The VALORANT Year in Review

RIOT’s first foray into the shooter genre has garnered them positive reviews throughout. While the game obviously had some... Fabio | 28. December 2020

RIOT’s first foray into the shooter genre has garnered them positive reviews throughout. While the game obviously had some flaws upon release, it is in a polished state that many older titles still try to achieve. VALORANT hasn’t even been out for an entire year, but still, its competitive scene has given us quite a few memorable moments to think about.

In May 2020, the first real VALORANT event took place. Back then, the LVL Clash was an exclusive opportunity for German teams only. At that point, there were rarely any pro teams, so a squad called ‘VALORANDO’ won the event. With Niels “luckeRRR” Jasiek, they already had a soon-to-be pro player on board. Marcel “rAx” Klenner, Christian “ItzzChrizZ” Blank, René “Braexco” Rehling, and Alexander “Caint” Syukrin made up the rest of the roster. Just like many others, all five of them hailed from games like Counter-Strike, PUBG, Overwatch, or Fortnite, trying to revive their careers in this new game.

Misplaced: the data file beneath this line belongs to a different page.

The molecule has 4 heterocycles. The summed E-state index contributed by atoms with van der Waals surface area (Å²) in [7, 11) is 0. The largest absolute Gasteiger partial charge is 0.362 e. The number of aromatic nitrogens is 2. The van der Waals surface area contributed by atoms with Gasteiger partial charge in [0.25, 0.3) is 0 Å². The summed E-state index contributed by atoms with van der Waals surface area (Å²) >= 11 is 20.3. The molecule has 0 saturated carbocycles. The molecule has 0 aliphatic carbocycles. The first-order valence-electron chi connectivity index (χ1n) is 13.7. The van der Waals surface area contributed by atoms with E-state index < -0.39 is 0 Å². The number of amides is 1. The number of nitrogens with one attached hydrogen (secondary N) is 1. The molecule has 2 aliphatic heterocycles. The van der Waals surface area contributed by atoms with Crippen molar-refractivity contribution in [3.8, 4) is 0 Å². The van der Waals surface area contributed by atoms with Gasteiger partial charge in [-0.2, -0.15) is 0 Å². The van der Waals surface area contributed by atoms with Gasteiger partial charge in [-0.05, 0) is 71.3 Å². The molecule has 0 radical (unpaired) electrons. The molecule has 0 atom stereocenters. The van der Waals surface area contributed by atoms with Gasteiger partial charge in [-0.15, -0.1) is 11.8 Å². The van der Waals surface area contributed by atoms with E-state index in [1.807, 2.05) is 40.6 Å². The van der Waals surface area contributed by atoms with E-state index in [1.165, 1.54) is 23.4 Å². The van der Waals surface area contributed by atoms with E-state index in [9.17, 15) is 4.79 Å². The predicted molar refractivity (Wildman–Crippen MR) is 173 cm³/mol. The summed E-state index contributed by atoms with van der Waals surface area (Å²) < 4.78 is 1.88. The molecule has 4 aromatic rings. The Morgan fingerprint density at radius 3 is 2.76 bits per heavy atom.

For these five, things didn’t really go according to plan, but there are other star players now. Oscar “mixwell” Cañellas left the Counter-Strike scene as a decorated veteran and tried to establish himself in VALORANT. First, he was only part of a mix-team, until he partook in the first IGNITION Series event.


These tournaments were sanctioned by RIOT, but held by various different organizers. They served as a preview for the real competitive VALORANT circuit that the developers aim to flesh out in the coming year. At the G2 Esports Invitational, mixwell first appeared and quickly won the event with his friends. The team was almost unbeatable and so it came as no surprise when G2 announced him as their first player. In June and July, the remaining four announcements followed. In August, G2 boasted a complete roster.